Editor’s Note: An earlier version of the article below appeared in our May 2 print issue. Subscribers can download the PDF.
From the moment the Goldstone Report was published in September 2009, its opponents have worked tirelessly to undermine it. The 452-page investigation of the 2008–09 Gaza conflict by a United Nations Human Rights Council fact-finding mission accused Israel and Hamas of war crimes for attacks on civilians, but its overall thrust was harshly critical of the Israeli onslaught, which took as many as 1,400 Palestinian lives, including those of more than 300 children. The US Congress denounced the report for allegedly denying Israel’s right of self-defense (it didn’t); Israeli Prime Minister Benjamin Netanyahu shortlisted the report, along with Hamas rockets and a nuclear-armed Iran, as one of the three main threats to the Jewish state; and Alan Dershowitz accused the report’s chief author, Richard Goldstone, of being a traitor to the Jewish people. As recently as March, Eli Yishai, Israel’s bellicose interior minister, wrote to Goldstone charging his report with giving “legitimacy” to terrorist organizations and “calm[ing] murderers without a conscience” when they murder children.
Then came the “reconsideration.” On April 1 Goldstone, a 72-year-old South African judge, published an op-ed in the Washington Post saying that Israeli army investigations of some 400 incidents during Operation Cast Lead had caused him to disavow a key assertion in the report: that Israel had a policy of deliberate attacks on civilians during the twenty-two-day conflict. “If I had known then what I know now, the Goldstone Report would have been a different document,” he wrote.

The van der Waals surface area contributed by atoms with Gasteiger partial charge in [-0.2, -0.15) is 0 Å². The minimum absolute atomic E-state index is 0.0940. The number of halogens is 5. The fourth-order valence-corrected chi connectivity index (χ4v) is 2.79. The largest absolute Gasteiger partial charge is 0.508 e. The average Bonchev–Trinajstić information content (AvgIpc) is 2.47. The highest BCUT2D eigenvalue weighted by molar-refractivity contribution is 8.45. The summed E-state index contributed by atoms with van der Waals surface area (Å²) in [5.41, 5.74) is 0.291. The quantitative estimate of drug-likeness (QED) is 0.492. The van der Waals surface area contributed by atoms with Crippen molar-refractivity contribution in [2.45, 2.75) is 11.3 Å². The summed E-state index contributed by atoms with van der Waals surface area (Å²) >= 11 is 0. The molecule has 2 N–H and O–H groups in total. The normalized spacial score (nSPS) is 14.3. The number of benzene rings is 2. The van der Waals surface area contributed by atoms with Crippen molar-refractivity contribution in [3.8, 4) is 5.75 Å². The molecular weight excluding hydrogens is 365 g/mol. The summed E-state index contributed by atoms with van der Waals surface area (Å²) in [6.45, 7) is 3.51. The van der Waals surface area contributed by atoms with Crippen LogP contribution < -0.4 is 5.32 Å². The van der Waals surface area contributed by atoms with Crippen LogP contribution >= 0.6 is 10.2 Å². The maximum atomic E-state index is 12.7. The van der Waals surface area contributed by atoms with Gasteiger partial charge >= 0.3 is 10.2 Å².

Within hours of Goldstone’s op-ed, those who had been gunning for the report all along gleefully pronounced its demise. They characterized the judge’s essay as a recantation, and they declared the report mortally flawed. Netanyahu demanded that the UN cancel the document. The State Department followed suit, with UN ambassador Susan Rice stating that she wanted the report simply to “disappear.” The Israel Action Network, a multi-million-dollar effort led by the Jewish Federations of North America to massage Israel’s image and rebut “delegitimization” efforts, promptly launched a campaign to circulate the op-ed to as many “opinion molders” as possible.
And yet, the Goldstone Report lives on. Not only have all efforts to derail it failed thus far but the report is arguably more relevant than ever. Just a few days before the judge’s “reconsideration,” the UN Human Rights Council gave the report new life by passing a resolution recommending that it be sent to the General Assembly and from there to the Security Council for possible referral to the International Criminal Court. And Goldstone’s op-ed itself has thrust the report, and its recommendations, back into the spotlight. “In my view, the Goldstone retreat, unfortunate for his overall reputation and legacy, has actually given the report, and its recommendation, a second public life, with renewed interest, and civil society engagement with a call for its implementation,” Richard Falk, the UN special rapporteur on Palestinian human rights, wrote in an e-mail. He later added, “It has made people more aware about the need for accountability.”
Eminent figures have stepped up to affirm the validity of the original document, including, most notably, the three commissioners who co-authored the report with Goldstone: retired Irish colonel Desmond Travers, Pakistani lawyer Hina Jilani, and legal scholar Christine Chinkin. In a devastating rebuke published in the Guardian on April 14, the three commissioners defended the validity of the report and dismissed critics who have sought to capitalize on Goldstone’s essay as cynically misrepresenting the facts.